Amy Wong is a production controller at Bloomsbury Publishing. You can follow her on Twitter (@_amywong).
What do you do?
My job is all about working with other departments and external suppliers (such as printers). I have to make sure that books get made on time, stay within budget and are produced to a high standard. This includes costing and scheduling titles, arranging for manuscripts to be typeset, checking files and sending them to a printer to be turned into a physical book. I work on a mixture of adult fiction and non-fiction titles.
I’m also the Membership Secretary for the Society of Young Publishers, which supports people in the first ten years of their publishing career or who are trying to break into the industry. I maintain the Society’s membership records and answer general queries.
How did you get into publishing?
When I was at university, I attended the London Book Fair and the Festival of Publishing as part of a scheme run by New Writing North and Inpress Books. These events helped me learn more about the industry and confirmed that publishing was the right career path for me. Afterwards, I did work experience and internships at three different publishers before landing my first job as an Editorial and Production Assistant at Sweet Cherry Publishing, an independent children’s publisher based in Leicester.
My involvement with the student newspaper Nouse definitely helped me stand out when I was applying for jobs. It proved that I could work with others, prioritise tasks effectively and solve problems amongst other things. Never underestimate the value of transferable skills gained through non-publishing experience!
How has the industry changed since then?
There’s been an increased awareness in the need for regional diversity. It was great to hear about Hachette’s plans earlier this month to open a Manchester office. And last year’s Orion on Tour event series, which included a school visit in Birmingham, was a fantastic idea. However, it’s essential not to overlook the work done by smaller independent publishers such as And Other Stories, Dead Ink and Comma Press – for example, the establishment of the Northern Fiction Alliance. While we’re not quite there yet, it’s promising to see that we’re heading in the right direction.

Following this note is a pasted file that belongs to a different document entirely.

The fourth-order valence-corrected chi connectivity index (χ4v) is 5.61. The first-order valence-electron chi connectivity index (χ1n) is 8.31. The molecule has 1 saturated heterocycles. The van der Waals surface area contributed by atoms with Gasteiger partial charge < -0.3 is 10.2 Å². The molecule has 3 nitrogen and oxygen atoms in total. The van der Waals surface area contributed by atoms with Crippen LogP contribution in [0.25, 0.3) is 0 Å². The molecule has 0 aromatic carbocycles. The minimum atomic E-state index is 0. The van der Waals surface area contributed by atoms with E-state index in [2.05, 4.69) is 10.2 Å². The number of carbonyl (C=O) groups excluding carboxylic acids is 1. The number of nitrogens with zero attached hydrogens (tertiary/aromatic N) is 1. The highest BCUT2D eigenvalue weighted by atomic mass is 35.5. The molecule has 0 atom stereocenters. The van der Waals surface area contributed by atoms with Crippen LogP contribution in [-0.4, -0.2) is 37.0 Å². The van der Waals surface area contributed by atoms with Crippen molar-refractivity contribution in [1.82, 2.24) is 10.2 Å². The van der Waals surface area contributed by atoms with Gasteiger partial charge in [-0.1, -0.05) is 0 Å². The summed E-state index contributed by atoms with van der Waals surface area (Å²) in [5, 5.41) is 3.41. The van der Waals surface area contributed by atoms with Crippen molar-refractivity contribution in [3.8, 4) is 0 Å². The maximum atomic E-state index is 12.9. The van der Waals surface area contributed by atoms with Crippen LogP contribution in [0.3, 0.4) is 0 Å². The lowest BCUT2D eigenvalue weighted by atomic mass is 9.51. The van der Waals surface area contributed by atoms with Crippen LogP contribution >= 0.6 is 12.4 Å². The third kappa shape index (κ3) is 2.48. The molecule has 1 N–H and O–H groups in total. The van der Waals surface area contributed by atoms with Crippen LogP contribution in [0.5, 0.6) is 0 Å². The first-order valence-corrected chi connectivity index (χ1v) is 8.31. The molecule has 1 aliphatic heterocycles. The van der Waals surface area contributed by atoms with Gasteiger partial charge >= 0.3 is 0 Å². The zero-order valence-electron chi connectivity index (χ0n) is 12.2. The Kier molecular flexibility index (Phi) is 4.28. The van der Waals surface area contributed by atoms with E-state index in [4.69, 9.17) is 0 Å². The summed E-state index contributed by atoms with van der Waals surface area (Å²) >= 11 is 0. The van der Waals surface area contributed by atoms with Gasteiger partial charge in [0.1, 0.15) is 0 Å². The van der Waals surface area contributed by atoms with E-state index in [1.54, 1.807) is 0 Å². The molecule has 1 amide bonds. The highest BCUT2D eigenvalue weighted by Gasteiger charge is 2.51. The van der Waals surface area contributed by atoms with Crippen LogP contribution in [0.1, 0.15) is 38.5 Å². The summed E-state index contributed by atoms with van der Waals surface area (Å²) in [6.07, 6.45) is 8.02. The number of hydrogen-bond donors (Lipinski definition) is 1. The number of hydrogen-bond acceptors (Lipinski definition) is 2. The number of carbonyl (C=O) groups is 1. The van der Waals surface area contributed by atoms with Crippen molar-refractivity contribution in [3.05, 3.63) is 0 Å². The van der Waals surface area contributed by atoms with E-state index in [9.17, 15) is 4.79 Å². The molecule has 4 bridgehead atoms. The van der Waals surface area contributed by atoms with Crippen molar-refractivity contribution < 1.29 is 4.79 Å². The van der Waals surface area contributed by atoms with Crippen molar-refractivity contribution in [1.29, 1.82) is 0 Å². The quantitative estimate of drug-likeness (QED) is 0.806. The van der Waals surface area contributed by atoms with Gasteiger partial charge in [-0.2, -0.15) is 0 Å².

What is your boldest prediction for publishing in 2030?
It would be fantastic if salary transparency, especially for entry-level roles, was the norm by then!
What is the best piece of career advice you’ve received?
Frequent overtime isn’t a sign of dedication or passion; it’s a sign that there’s a problem with your workload.
What skills have helped you get ahead?
My curiosity and willingness to take on new challenges – it’s the best way to learn.
Have you been mentored and, if so, how has it supported your career progression?
I’ve never been mentored formally. Still, I will be forever grateful for my former manager Cecilia. She has been a continual source of support and guidance, even though I don’t work with her anymore. She’s been an invaluable sounding board for when I’ve needed help reviewing my long-term career goals. And has helped me work out the best way to handle tough situations when I’ve needed the perspective of an objective outsider.
Why do you love working in publishing?
I know it’s a cliché but because I love books! I love that books have the power to inspire readers and start meaningful conversations – and there’s something magical about getting lost in a good story. It’s also exciting to be a part of an industry that’s continuously evolving.